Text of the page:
Posts Tagged ‘seasonal’

It’s beginning to look a lot like Christmas

…Well, maybe not quite yet. Even though it’s the first week of November, 75 degrees outside, and we’re still rocking shorts, we’ve got the holidays on our mind. And with Thanksgiving kicking off the holiday season in just 16 days (did we just send you into a panic?), we’ve got a lot to look forward to.

No, we’re not talking about gift-giving, caroling or family get-togethers – though all those are nice – we’re talking about the fantastic lineup of winter seasonals coming to stores, and hopefully in Christmas stockings, near you. Our Texas Tuesday seasonal pick of the week? Saint Arnold Christmas Ale.

Saint Arnold’s Christmas Ale is rich and hearty, perfect for the holiday season. Featuring a malty sweetness and spicy hop character, the generous use of five different malts is responsible for the full flavor and high alcohol level of this beer. Saint Arnold Christmas Ale is best consumed at 45° Fahrenheit and is recommended to pair with fruit cake, Christmas pudding and squash bisque. YUM!

Tell us, Pint Jockeys, which winter seasonals have you tried and loved lately? Can’t wait to hear your favorites!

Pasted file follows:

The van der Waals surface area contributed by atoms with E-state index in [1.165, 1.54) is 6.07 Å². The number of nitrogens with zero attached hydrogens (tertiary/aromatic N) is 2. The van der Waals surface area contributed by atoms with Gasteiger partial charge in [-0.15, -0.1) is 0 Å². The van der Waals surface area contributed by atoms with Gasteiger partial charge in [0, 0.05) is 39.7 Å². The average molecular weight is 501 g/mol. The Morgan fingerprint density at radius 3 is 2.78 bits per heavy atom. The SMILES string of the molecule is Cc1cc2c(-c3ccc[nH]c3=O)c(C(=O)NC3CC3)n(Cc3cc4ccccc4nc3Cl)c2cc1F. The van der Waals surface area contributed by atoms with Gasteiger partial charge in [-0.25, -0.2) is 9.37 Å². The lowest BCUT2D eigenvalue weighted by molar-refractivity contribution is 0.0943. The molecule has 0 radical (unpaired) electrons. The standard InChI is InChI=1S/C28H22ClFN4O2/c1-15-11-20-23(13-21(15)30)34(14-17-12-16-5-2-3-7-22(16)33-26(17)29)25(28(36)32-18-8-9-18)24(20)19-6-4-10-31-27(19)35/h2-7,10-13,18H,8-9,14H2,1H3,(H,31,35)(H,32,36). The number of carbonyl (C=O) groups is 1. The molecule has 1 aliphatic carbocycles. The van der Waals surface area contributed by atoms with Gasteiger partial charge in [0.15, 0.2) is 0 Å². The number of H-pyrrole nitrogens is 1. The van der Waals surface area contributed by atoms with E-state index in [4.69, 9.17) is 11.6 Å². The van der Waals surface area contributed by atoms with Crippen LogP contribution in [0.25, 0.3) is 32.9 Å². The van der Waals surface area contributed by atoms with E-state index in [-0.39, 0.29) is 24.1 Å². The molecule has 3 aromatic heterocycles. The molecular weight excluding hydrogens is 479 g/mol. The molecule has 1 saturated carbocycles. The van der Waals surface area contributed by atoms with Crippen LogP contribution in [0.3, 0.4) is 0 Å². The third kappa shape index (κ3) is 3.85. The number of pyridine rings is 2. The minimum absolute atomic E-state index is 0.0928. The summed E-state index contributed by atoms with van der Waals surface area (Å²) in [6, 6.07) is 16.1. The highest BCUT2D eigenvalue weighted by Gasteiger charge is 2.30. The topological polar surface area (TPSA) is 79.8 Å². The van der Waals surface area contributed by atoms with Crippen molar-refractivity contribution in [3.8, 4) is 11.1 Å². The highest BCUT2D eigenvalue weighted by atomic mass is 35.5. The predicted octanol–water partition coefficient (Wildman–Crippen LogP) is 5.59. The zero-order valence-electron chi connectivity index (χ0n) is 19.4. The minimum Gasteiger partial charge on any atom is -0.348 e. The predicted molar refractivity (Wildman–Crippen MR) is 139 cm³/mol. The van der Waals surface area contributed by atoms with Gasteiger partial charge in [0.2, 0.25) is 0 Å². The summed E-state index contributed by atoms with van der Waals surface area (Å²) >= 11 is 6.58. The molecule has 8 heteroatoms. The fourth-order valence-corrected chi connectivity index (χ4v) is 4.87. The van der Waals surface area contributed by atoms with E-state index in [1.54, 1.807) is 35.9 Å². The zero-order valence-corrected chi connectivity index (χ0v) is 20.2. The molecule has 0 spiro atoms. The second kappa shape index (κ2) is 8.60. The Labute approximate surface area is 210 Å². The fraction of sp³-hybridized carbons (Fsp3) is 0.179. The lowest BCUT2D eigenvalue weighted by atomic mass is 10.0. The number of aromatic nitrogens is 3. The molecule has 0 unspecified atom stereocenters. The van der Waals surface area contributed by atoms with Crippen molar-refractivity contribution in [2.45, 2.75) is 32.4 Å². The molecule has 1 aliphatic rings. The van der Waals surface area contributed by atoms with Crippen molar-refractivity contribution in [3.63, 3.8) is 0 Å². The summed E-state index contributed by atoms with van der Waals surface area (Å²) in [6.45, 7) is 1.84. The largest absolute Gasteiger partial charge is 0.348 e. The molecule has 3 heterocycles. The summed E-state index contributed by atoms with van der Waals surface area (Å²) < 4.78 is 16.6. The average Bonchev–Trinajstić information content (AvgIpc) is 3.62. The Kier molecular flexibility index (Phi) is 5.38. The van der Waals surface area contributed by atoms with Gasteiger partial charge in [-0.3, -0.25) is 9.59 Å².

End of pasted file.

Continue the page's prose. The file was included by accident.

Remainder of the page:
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A Texas Tuesday Brew Worth Waiting For

We’re finally feeling the cool, fall weather in Southeast Texas and we couldn’t be happier, Pint Jockeys! In honor of the changing seasons, today’s Texas Tuesday post is all about a fall favorite we’ll have to wait another month to get our hands on– the Saint Arnold Pumpkinator.

According to our Saint Arnold friends, the Pumpkinator is “a big, black” beer “full of spice and flavor.” Some of you may remember it by its original name and release date – it was the Divine Reserve 9 brew in 2009. The imperial pumpkin stout was so popular it became a seasonal regular in the Saint Arnold lineup.

Here’s a fun fact for you Saint Arnold lovers: Pumpkinator is the most expensive beer for Saint Arnold to brew. And no wonder; it’s brewed with a “combination of pale two row, caramel and black malts, Cascade and Liberty hops for a background hop flavor, pumpkin for a rich mouthfeel, molasses and brown sugar, and spiced and dry-spiced.” That’s a whole lot of goodness in one 22-oz. bottle.

Pumpkinator is best enjoyed at 50°F or warmer. And while we’ve still got a month ‘til we can enjoy this Texas brew, that won’t stop us from talking—and dreaming—about the Pumpkinator now.

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